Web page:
Democratization changes everything about the political economy of monetary policy. As Barry Eichengreen has shown, the process of democratization, which began in the United States in the nineteenth century and which then spread to Western Europe had massive implications for the making of monetary policy. That’s why British governments after the First World War, when the country had universal suffrage, were unwilling to persist with the fiscal policies needed to adhere to the gold standard, whereas equivalent policies had been politically possible in the days before marginal workers were part of the electorate.



2 responses

30 08 2013
Manuel Bautista

Hi Andrew! Thanks for your comment! I cannot agree more on the limits of using comparisons between the monetary unification in the US and the European Union. My note at the end of the post is a first attempt to complicate what has become a common comparative exercise for both monetary theorists and monetary historians since the 1990s. Evidently, if we review the political history of the early and antebellum American republic, there are issues of citizenship, constituencies, enfranchisement, tensions between the federal and the state levels of government, territorial expansion, etc., that ought to be considered in a broader political economy study of monetary unification. Were the United States indeed born with the blessing of ”common culture and language” mentioned by Rousseau, or how did monetary arrangements changed with the purchase of the Louisiana and the Mexican war of 1848? What were the currencies used by slaves in the exercise of their very limited economic agency? What monies or means of payment are New York wholesalers or merchant bankers using in their long-distance transactions with Southern cotton planters and British importers? Who is the representative “economic agent” for which quantitative political scientists and public choice scholars could argue nineteenth-century American politicians legislated for? Evidently, the long history of granting voting rights to all citizens in the US in 1965 is a cautionary tale about politics. Yet I would like to assert that this process has a parallel in the emergence of a governance system and the creation of an European supranational order which is held more accountable to some -say, policymakers at the European Central Bank and the German Ministry of Finance- than to national citizens in Spain or Greece whose votes are ultimately marginalized in the adoption of public austerity plans and economic recession. Anyway, I’m glad to have read your post, and will keep in touch. Best regards!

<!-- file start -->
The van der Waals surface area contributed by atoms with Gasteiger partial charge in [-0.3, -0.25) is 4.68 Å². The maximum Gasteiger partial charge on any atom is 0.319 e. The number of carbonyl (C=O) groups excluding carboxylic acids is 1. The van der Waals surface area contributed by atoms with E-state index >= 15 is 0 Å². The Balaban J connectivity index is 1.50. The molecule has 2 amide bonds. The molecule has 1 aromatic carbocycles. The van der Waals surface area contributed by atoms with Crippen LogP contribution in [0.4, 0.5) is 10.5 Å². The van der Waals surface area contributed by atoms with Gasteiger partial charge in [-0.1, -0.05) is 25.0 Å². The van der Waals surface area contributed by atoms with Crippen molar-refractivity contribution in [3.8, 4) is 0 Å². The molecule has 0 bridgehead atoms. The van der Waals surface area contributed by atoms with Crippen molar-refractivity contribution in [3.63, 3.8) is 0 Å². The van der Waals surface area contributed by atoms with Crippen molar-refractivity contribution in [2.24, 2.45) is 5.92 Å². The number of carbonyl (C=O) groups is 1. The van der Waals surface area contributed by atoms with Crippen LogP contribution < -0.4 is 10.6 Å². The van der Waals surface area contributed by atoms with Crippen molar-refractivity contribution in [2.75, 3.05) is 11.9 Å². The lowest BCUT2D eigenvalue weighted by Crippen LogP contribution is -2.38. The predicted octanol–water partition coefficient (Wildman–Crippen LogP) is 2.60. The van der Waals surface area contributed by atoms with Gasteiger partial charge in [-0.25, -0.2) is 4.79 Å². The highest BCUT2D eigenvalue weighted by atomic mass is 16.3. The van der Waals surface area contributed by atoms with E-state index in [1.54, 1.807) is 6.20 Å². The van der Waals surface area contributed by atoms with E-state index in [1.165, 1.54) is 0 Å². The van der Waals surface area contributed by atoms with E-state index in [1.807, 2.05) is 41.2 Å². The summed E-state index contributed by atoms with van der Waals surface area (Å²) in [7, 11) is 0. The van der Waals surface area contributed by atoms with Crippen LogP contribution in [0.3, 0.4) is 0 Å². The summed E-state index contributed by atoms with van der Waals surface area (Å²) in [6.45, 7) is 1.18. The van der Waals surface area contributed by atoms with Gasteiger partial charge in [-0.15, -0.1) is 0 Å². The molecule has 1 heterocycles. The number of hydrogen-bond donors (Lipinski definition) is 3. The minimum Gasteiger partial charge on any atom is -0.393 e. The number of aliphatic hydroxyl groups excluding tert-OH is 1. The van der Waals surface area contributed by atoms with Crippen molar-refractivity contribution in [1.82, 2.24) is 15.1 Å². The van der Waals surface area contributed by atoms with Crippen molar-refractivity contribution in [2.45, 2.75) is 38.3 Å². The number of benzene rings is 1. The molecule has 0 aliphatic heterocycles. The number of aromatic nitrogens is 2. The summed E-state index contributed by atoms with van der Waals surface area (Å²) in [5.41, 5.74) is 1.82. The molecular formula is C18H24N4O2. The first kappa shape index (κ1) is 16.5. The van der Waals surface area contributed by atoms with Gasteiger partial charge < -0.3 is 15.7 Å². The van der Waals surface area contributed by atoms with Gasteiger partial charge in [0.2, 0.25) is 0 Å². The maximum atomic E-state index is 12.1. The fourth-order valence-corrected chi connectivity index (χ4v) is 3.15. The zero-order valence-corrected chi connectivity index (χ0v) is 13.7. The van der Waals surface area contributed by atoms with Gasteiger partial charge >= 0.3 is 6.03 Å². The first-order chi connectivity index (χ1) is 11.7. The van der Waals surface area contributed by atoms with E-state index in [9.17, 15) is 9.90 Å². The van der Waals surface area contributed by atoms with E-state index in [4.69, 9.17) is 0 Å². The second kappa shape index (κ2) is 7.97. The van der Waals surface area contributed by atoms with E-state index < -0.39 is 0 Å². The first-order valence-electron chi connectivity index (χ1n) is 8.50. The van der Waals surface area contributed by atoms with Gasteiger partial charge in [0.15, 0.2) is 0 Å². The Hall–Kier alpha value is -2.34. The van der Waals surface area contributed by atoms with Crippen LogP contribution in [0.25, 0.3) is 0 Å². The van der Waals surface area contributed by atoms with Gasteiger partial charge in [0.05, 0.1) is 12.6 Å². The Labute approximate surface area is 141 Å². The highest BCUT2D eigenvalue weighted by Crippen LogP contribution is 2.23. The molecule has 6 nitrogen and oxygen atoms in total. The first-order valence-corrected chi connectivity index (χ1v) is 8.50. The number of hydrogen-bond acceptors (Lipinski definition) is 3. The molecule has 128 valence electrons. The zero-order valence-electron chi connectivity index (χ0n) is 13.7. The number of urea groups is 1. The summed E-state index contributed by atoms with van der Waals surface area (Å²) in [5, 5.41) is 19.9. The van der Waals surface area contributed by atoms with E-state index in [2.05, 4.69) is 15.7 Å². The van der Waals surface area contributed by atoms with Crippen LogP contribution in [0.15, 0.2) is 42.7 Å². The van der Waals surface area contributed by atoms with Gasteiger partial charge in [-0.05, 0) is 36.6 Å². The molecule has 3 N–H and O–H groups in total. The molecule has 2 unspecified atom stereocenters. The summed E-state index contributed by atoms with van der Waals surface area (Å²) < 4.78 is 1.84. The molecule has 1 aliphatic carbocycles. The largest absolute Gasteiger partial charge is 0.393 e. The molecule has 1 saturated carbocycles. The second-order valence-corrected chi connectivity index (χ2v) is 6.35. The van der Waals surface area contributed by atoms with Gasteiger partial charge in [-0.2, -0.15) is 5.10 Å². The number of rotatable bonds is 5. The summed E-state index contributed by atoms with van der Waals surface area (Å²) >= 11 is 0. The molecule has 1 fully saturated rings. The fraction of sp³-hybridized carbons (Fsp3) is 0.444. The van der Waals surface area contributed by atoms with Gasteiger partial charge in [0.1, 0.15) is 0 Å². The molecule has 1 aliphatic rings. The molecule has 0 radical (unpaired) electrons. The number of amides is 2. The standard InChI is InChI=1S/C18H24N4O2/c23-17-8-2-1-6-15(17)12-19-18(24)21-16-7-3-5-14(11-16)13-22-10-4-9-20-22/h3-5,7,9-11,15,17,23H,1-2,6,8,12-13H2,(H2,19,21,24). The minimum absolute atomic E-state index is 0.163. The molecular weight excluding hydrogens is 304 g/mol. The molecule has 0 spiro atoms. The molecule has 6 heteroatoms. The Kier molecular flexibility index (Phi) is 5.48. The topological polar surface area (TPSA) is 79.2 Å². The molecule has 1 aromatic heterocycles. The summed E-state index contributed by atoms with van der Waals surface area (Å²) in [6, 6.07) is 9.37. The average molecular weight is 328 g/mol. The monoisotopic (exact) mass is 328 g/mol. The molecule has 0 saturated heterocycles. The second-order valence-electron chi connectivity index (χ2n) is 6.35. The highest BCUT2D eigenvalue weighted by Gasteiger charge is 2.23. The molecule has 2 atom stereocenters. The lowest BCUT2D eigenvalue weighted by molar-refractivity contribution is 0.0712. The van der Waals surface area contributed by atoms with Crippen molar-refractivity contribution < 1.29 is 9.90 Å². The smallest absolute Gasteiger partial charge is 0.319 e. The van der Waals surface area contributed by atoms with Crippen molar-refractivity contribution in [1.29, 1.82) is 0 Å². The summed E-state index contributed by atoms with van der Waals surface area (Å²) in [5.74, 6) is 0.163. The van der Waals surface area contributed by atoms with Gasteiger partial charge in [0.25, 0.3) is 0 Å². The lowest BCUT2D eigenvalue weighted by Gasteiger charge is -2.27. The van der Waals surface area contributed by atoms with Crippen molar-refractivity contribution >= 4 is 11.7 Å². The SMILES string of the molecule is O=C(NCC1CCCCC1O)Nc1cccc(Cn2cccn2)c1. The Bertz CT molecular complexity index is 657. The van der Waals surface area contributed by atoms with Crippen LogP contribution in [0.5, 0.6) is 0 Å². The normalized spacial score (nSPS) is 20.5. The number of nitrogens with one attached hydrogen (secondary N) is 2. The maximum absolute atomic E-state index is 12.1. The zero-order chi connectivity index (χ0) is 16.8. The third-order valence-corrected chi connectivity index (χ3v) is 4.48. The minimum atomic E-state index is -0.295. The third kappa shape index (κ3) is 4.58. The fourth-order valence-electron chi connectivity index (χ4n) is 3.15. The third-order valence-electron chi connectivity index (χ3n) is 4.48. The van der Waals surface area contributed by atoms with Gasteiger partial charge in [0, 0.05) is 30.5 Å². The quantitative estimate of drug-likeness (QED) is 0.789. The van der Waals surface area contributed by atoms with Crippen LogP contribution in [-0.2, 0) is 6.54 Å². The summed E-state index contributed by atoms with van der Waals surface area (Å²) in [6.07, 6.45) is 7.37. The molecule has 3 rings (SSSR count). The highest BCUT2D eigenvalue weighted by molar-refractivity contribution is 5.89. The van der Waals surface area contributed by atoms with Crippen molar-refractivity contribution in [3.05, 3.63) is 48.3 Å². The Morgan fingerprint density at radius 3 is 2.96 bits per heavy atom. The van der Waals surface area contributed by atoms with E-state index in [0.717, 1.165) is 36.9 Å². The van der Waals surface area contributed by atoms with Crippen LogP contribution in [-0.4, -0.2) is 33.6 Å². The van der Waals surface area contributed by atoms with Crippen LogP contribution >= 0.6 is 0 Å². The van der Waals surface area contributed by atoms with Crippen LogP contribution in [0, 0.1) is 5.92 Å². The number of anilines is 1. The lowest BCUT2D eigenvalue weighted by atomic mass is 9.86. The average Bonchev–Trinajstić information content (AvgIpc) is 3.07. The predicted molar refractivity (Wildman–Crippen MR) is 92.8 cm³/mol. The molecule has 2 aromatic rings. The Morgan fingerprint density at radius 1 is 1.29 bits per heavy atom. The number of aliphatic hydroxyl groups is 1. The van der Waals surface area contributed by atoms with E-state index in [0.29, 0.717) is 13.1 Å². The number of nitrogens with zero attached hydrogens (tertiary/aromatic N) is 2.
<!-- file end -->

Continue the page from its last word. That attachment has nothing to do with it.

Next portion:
30 08 2013

As historians, we tend to be sceptical of efforts to compare radically different societies and historical periods. I’m certainly more open to such comparisons than most historians, especially those whose research is purely qualitative. In fact, such comparisons are really important if we are to establish the policy relevance of historical research. However, the making of these comparisons is something that has to be done very carefully for all of the reasons you point out. I couldn’t agree with you more.

To quote Rush Limbaugh, a person we all admire, I say “ditto.” 🙂